Recovery, Reflection and Renewal. Michael Finds Life, Anew.
Traditionally speaking, miracles occur amid blinding light and the roar of thunder and onset of visions.
But Michael Welch will softy tell you that his unfolded the day he walked into Guiding Light. “This is truly a place where miracles happen,” he says, “and I don’t even think you need to be a recovering addict or homeless or out of a job. I think the average person can come in here and learn countless new things about themselves.”
Michael is arguably qualified to make that assessment, as he’s been in and out of too many other facilities where they tried without long-term success to address his problems with drugs.
A native of the Clarkston area, Michael was born with pituitary dwarfism – a disorder marked by growth hormone deficiency and characterized by slow growth and small stature – and it haunted him during his formative years.
“I was bullied in middle school and in high school,” he says, “and it had to do in part with the dwarfism in my younger years, but also how we lived in an upper class area and weren’t really part of that.”
He dropped out of high school and performed odd jobs, but “broke all the rules” his parents had laid down at home and moved out at 19. Eventually, “prescription drugs were at the epicenter of my life, and I lost control.”
He met a girl and they had two boys and a girl. “But my infatuation with getting high took precedence.” They went separate ways, she with the kids, and by the time he was in his late 20’s,
“I was really spiraling out of control,” sleeping on couches belonging to friends and acquaintances “until they kicked me out and then I’d just find some other place to go.”
At one point, he called home a tent in the woods, and during an odyssey that endured into his early 30’s, entered and exited several rehab centers in Michigan and Indiana.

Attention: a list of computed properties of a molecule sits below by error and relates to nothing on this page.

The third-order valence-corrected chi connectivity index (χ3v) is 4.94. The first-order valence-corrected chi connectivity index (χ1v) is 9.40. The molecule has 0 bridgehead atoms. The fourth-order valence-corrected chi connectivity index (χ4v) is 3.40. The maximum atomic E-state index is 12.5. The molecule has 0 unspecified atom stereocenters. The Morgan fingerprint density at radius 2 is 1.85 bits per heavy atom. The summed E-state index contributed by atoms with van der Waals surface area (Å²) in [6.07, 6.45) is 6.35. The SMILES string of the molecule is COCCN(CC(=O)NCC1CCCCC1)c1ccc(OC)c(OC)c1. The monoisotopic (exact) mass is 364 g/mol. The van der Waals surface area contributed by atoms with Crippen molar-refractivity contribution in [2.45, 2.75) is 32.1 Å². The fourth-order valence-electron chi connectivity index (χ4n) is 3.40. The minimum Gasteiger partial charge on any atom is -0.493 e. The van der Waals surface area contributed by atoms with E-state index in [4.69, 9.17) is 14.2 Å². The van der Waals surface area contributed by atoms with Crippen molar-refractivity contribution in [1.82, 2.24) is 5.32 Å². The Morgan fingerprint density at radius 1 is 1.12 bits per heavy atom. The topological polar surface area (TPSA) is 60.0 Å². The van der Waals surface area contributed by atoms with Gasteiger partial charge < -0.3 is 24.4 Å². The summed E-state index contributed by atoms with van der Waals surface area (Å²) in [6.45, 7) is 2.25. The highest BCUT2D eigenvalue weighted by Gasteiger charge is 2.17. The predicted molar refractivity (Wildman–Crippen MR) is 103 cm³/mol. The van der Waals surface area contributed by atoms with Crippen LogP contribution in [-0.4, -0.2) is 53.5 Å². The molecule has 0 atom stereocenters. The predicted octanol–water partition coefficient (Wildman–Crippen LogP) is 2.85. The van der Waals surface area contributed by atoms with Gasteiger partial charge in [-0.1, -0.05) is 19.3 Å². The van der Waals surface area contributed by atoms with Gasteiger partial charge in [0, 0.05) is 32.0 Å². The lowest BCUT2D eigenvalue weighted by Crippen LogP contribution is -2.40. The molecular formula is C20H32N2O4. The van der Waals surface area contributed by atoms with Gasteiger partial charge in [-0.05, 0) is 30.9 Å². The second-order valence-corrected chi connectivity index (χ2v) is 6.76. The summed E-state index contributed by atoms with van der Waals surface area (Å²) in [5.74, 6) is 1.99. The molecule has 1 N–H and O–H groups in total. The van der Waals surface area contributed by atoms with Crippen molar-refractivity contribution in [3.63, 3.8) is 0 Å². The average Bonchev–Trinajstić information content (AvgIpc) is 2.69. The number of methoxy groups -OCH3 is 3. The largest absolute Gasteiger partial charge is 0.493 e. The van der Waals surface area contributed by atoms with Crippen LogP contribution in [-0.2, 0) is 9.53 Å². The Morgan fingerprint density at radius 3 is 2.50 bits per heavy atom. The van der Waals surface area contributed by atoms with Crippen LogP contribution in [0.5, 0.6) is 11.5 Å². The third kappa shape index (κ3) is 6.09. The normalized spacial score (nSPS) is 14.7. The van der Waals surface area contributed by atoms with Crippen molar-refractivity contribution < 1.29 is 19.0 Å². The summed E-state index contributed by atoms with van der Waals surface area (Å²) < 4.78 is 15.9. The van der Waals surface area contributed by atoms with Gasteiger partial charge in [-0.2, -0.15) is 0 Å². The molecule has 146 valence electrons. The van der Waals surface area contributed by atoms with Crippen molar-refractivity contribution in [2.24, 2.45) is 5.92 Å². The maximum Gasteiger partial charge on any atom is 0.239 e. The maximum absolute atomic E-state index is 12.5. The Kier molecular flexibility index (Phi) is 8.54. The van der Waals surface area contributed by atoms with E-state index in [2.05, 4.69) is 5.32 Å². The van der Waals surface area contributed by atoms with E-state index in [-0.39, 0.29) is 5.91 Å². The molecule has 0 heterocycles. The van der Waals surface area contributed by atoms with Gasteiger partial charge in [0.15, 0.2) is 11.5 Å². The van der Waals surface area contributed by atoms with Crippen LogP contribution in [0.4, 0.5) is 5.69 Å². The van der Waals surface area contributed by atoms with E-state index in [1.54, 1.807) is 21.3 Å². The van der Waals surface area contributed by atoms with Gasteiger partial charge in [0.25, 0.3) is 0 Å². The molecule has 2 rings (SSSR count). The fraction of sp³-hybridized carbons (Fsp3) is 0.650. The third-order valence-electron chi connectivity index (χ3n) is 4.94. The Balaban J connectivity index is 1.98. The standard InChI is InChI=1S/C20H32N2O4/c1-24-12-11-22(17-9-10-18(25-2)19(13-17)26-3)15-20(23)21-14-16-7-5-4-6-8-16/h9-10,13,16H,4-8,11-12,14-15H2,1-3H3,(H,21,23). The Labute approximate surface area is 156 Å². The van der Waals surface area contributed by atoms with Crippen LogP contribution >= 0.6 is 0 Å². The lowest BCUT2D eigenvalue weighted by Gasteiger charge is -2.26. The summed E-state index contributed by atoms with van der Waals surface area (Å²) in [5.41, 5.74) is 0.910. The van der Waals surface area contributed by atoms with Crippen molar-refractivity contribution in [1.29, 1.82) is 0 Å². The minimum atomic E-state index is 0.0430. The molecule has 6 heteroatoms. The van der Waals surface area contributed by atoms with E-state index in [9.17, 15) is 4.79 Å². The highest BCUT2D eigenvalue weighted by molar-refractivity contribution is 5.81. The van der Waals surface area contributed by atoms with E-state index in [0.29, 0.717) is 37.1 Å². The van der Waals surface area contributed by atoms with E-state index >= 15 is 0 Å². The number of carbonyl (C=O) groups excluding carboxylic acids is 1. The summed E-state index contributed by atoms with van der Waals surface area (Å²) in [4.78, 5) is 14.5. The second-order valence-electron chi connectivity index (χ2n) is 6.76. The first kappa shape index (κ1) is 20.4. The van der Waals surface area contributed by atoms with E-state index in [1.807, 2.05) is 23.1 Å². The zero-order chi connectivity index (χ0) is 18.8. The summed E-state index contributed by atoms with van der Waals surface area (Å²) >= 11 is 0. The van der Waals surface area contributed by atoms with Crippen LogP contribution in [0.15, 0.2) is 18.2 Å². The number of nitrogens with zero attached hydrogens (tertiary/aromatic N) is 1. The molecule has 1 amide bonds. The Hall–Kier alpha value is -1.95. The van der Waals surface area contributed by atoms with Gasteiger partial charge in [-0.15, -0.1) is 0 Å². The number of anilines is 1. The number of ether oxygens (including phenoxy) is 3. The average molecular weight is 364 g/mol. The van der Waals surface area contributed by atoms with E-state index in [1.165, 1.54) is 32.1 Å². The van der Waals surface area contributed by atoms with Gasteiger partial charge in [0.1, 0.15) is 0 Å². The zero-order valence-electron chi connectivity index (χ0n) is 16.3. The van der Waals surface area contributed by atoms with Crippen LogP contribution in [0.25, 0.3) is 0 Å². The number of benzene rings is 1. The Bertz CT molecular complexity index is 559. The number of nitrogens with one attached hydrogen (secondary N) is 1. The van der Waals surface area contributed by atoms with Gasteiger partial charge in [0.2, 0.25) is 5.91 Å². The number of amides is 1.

In February of 2018, he finally discovered Guiding Light. With the help of staff, he’s earned his GED, secured a driver’s license for the first time, landed a job, and has been drug-free the better part of a year.
In the near future, he hopes to be living independently, and re-connecting with his children, whom he hasn’t seen in roughly five years. As far as a sustainable job goes, he thinks he might like to work as a spiritual guidance director.
Since arriving at Guiding Light, Michael has taken the time to become self-aware about what’s important and what’s not. That would include zeroing in on the unimportance of “stuff,” and wonders “what the world would look like if you were to replace material things with more internal compassion.”
That would have to be preceded by self-awareness, he notes, “since it’s hard to make somebody happy when you’re not happy.”
What did Guiding Light provide him that he couldn’t find elsewhere? “There’s an energy about this place,” he says. “It’s more about getting in tune with yourself, and understanding the science of addiction. At other places, it seemed like pauses in the road. You went right back out to do the same thing, and they don’t talk about that.”
Taking action, say Michael, is the difference between dreaming and doing. “I don’t stop at the vision stage anymore,” he says. “I’m a doer now. And it’s helping me create and fill in more and more pieces of the puzzle.”
THIS MEANS THAT ANYONE WHO BELONGS TO CHRIST HAS BECOME A NEW PERSON. THE OLD LIFE IS GONE; A NEW LIFE HAS BEGUN!
2 CORINTHIANS 5:17